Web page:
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On Friday Gabby helps suppress a sweatshop strike and things get nasty: children with bricks, gas and close quarters. She breaks her baton on a six-year-old’s head. She stabs another with the haft.

Shaking in the shower, after, she whispers an Act of Contrition and turns the water off. She makes her hand rise. She touches the panel marked PENANCE.

Electricity wrings out her memory, and a long scream.

“Where’s my dinner, woman?” she growls, entering through the kitchen, kissing Tess on the cheek.

“Mmm,” says Tess, “and how was your day?”

Gabby snorts. It’s a very old joke.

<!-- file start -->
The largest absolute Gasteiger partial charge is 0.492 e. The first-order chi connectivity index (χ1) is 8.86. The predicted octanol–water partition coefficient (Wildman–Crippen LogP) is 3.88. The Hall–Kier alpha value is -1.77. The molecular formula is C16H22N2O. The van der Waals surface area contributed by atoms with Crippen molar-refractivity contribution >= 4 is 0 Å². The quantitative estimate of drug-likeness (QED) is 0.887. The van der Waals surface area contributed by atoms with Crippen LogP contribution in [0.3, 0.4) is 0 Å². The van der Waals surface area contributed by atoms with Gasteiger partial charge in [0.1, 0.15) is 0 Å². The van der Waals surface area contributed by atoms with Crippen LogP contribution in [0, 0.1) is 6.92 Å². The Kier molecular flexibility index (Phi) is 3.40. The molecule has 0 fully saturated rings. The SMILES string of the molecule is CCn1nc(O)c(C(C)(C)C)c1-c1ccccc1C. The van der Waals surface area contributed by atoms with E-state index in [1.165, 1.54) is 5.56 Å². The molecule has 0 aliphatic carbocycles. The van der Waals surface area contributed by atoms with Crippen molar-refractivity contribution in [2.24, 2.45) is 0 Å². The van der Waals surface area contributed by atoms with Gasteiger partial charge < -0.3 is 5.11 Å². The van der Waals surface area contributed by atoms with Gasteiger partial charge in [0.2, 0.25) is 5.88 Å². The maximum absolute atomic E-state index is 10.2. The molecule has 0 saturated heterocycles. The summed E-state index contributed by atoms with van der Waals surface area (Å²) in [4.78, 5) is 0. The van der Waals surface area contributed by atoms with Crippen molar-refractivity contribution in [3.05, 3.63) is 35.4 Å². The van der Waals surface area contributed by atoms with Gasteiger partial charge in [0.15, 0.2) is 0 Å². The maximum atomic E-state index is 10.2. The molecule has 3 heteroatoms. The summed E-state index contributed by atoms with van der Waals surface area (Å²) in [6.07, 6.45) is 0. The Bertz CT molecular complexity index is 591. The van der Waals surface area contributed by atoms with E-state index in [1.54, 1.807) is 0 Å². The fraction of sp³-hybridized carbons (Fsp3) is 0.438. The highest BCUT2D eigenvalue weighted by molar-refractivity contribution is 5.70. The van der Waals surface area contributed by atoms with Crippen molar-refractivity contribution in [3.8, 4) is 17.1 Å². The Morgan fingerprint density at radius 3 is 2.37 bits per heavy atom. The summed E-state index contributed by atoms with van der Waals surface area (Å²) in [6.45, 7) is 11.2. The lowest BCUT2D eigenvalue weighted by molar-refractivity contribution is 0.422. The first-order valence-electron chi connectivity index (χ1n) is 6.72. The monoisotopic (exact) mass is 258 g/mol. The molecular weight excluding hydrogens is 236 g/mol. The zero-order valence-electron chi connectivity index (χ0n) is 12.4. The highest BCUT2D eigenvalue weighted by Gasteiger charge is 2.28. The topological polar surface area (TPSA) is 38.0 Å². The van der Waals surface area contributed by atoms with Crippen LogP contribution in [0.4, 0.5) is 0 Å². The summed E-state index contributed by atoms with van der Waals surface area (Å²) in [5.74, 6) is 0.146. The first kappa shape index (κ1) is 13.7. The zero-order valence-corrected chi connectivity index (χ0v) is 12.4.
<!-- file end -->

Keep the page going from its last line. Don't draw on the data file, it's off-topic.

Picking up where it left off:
It’s 5:59 when Ronnie decides to close. Tess and her brothers are still arguing over the display games, but their tired mother will be here soon, apologizing and promising to be on time tomorrow. It’s a gentle little fiction, and the gratitude in her face warms him. It’s been a heavy January.

He crutches out to the door and sees first that the frost has melted, second that the sun is just barely still up. Ronnie flips the sign and remembers the picture of Solstice in his almanac: every day, from here on out, it’ll be bright a little bit longer.